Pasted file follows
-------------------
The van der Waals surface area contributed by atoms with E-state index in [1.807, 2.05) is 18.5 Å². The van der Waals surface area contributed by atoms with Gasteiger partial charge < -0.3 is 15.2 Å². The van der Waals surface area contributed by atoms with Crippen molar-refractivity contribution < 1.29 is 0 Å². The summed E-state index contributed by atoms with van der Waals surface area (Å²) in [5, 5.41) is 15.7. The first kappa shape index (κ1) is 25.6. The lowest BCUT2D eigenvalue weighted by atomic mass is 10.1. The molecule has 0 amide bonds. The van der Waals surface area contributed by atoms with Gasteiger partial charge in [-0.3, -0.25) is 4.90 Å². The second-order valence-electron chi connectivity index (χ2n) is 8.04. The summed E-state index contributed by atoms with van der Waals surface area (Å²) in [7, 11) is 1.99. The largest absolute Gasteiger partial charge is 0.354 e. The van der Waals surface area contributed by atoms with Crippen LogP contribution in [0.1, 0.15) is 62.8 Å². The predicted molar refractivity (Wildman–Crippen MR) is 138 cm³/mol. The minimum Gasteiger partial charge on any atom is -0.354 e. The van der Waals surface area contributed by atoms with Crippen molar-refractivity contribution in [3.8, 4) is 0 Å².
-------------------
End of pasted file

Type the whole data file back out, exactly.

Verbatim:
The van der Waals surface area contributed by atoms with E-state index in [1.807, 2.05) is 18.5 Å². The van der Waals surface area contributed by atoms with Gasteiger partial charge < -0.3 is 15.2 Å². The van der Waals surface area contributed by atoms with Crippen molar-refractivity contribution < 1.29 is 0 Å². The summed E-state index contributed by atoms with van der Waals surface area (Å²) in [5, 5.41) is 15.7. The first kappa shape index (κ1) is 25.6. The lowest BCUT2D eigenvalue weighted by atomic mass is 10.1. The molecule has 0 amide bonds. The van der Waals surface area contributed by atoms with Gasteiger partial charge in [-0.3, -0.25) is 4.90 Å². The second-order valence-electron chi connectivity index (χ2n) is 8.04. The summed E-state index contributed by atoms with van der Waals surface area (Å²) in [7, 11) is 1.99. The largest absolute Gasteiger partial charge is 0.354 e. The van der Waals surface area contributed by atoms with Crippen LogP contribution in [0.1, 0.15) is 62.8 Å². The predicted molar refractivity (Wildman–Crippen MR) is 138 cm³/mol. The minimum Gasteiger partial charge on any atom is -0.354 e. The van der Waals surface area contributed by atoms with Crippen molar-refractivity contribution in [3.8, 4) is 0 Å².